There is an extremely important detail left out of these conversations on motion sensor monitors: the care that must be taken when setting them up and adjusting the sensitivity setting knob on the back of the unit (for Angelcare monitors).
Most people treat these as "plug-and-play", leaving them at the factory setting or setting them at the typical recommended setting of 3. In fact, establishing the precisely correct sensitivity setting for each individual setting is crucial. Mattress type, presence of ceiling fans, bedding, baby weight, baby age, etc. - all these require different sensitivity settings. Further, as the baby grows and as changes are made to bedding, the sensitivity must be recalibrated.
I have found the Angelcare motion monitor to be extremely reliable, accurate and trustworthy, and I have no doubt that it could save baby's lives, but When correctly setup and regularly maintained.
Recalibration is done by moving the sensor to it lowest sensitivity and then stepwise gradually increasing the sensitivity until actual breathing movement (combined with room air movement) is detected (no more warning beeps). Then you start at the other end with the highest sensitivity and gradually reduce the sensitivity until you lose the movement detection (the warning beep starts). All the while, of course, you have to keep the monitor from going into full alarm after the warning beep by turning it off, then on again. Eventually, you should end up at a sensitivity level that is somewhere between these two threshold levels. Then you have to sit and wait and watch. In the morning, lift the baby off the mattress and time how long it takes for the alarm to sound. If it's much more than 20 seconds, then your setting is wrong.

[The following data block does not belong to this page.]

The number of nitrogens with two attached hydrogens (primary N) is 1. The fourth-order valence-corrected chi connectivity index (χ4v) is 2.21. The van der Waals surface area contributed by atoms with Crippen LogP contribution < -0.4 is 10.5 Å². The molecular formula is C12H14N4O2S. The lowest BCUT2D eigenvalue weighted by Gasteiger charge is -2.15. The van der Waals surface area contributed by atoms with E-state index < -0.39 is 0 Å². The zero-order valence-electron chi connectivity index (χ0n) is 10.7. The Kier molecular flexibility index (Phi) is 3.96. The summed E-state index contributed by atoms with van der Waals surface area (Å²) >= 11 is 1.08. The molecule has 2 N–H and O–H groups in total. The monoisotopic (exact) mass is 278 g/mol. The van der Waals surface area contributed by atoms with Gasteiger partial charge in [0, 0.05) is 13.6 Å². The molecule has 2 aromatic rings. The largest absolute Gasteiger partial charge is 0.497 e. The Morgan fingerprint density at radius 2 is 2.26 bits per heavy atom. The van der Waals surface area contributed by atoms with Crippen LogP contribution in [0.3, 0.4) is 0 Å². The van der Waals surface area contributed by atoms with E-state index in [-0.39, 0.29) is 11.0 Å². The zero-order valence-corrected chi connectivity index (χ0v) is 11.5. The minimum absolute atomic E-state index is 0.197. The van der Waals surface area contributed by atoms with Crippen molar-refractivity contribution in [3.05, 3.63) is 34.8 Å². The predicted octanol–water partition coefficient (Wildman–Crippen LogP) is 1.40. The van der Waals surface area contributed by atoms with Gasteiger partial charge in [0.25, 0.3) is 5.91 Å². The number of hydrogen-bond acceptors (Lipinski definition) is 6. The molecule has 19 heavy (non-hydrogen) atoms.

If you do all this calibration work and still get apparent false alarms, then you have due cause to ask your pediatrician for an order to get a professional home heart and respiration monitor (with chest sensors) to gather more data and see what's really going on.